The earliest sunset of the year (in the northern hemisphere) is almost on us. I didn’t know, until Leonard Tramiel told me last summer around the time of the solstice, that the earliest and latest sunrise and sunset don’t occur on the solstice. Bruce McClure at EarthSky explains.
The next solstice in 2014 comes on December 21 and marks an unofficial beginning for winter in the Northern Hemisphere. For this hemisphere, this upcoming solstice brings the shortest day and longest night of the year. And yet the earliest sunsets for middle latitudes in the Northern Hemisphere happen around December 7.
It seems paradoxical. At middle latitudes in the U.S. – and throughout the Northern Hemisphere – the earliest sunsets of the year come about two weeks before the solstice and the shortest day of the year.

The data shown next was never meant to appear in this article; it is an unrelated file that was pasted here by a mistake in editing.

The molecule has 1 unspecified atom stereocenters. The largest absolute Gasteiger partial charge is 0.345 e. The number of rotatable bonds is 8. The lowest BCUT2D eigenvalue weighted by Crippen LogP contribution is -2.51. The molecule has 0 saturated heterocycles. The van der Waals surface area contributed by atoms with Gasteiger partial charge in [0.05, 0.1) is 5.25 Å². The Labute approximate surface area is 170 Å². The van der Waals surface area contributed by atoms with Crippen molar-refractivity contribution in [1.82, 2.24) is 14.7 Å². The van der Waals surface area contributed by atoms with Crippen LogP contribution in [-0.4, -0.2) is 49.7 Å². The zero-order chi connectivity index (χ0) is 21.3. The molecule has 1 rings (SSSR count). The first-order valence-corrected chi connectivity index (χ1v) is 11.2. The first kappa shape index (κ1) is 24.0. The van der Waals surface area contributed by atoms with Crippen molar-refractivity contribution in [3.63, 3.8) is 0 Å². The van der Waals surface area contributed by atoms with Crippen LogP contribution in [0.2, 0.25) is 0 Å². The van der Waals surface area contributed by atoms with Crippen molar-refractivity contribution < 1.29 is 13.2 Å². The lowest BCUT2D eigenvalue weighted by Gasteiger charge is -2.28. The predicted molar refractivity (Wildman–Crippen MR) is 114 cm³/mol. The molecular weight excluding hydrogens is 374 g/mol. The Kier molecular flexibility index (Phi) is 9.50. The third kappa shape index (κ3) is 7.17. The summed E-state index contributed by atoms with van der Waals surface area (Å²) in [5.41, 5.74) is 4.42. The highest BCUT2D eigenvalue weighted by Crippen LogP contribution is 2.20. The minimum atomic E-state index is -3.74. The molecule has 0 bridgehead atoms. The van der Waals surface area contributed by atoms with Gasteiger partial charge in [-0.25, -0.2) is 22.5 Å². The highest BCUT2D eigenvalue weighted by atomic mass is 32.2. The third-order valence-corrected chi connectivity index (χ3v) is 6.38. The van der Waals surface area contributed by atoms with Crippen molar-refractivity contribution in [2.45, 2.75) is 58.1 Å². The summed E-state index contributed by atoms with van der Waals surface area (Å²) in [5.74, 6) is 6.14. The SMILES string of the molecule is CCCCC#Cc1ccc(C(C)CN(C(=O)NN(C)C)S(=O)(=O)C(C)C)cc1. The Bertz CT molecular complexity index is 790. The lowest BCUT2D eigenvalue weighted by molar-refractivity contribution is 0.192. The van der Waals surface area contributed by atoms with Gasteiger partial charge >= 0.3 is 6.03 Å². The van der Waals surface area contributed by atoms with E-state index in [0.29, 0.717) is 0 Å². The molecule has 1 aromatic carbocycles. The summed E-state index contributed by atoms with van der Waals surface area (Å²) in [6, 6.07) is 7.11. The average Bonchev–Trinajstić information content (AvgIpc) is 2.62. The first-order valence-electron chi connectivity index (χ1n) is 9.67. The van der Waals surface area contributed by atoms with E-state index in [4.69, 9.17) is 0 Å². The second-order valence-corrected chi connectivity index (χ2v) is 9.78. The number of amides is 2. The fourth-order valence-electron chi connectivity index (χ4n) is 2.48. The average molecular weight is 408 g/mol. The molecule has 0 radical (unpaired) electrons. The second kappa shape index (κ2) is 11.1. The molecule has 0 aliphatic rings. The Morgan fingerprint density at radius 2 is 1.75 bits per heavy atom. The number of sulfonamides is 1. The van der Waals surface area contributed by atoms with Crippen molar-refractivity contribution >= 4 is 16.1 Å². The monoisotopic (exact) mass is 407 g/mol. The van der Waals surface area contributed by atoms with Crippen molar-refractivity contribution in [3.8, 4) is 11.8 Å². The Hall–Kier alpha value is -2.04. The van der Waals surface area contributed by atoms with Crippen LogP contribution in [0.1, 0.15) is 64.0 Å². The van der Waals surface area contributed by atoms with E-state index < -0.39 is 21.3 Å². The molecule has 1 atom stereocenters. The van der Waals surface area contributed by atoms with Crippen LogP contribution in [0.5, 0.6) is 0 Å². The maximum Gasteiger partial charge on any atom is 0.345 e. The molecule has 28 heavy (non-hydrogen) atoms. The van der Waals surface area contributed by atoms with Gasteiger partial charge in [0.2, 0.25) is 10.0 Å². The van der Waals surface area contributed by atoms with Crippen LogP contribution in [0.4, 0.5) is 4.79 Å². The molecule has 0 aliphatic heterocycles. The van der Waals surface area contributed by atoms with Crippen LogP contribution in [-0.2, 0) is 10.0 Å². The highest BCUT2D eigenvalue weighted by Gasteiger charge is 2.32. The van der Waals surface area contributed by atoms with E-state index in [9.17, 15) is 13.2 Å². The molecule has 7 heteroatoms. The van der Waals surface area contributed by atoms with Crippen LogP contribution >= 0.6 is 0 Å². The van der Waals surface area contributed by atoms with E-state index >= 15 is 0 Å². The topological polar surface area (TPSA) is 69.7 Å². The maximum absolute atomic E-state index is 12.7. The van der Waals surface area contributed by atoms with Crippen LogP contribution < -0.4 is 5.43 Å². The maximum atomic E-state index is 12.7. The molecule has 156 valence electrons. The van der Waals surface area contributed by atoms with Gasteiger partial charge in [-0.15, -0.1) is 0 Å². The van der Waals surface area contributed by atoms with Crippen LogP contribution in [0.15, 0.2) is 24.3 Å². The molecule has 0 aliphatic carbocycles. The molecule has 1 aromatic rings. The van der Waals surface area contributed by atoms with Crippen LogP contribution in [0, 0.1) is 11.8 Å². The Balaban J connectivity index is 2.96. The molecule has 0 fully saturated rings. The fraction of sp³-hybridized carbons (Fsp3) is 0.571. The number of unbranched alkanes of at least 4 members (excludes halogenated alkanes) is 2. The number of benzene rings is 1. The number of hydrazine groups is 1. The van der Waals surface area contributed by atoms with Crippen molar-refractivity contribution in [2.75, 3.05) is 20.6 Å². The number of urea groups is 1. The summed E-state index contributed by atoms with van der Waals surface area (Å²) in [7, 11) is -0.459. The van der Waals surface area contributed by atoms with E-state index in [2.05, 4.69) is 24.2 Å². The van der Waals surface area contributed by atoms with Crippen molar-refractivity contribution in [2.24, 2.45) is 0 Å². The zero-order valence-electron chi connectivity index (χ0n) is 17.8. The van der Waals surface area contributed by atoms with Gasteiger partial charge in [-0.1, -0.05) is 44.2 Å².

Why isn’t the earliest sunset on the year’s shortest day? It’s because of the discrepancy between the clock and the sun. A clock ticks off exactly 24 hours from one noon to the next. But an actual day – as measured by the spin of the Earth, from what is called one “solar noon” to the next – rarely equals 24 hours exactly.
Solar noon is also called simply “midday.” It refers to that instant when the sun reaches its highest point for the day. In the month of December, the time period from one solar noon to the next is actually half a minute longer than 24 hours. On December 7, the sun reaches its noontime position at 11:52 a.m. local standard time. Two weeks later – on the winter solstice – the sun will reach its noontime position around 11:59 a.m. That’s 7 minutes later than on December 7.
The later clock time for solar noon also means a later clock time for sunrise and sunset.
Good to know, eh?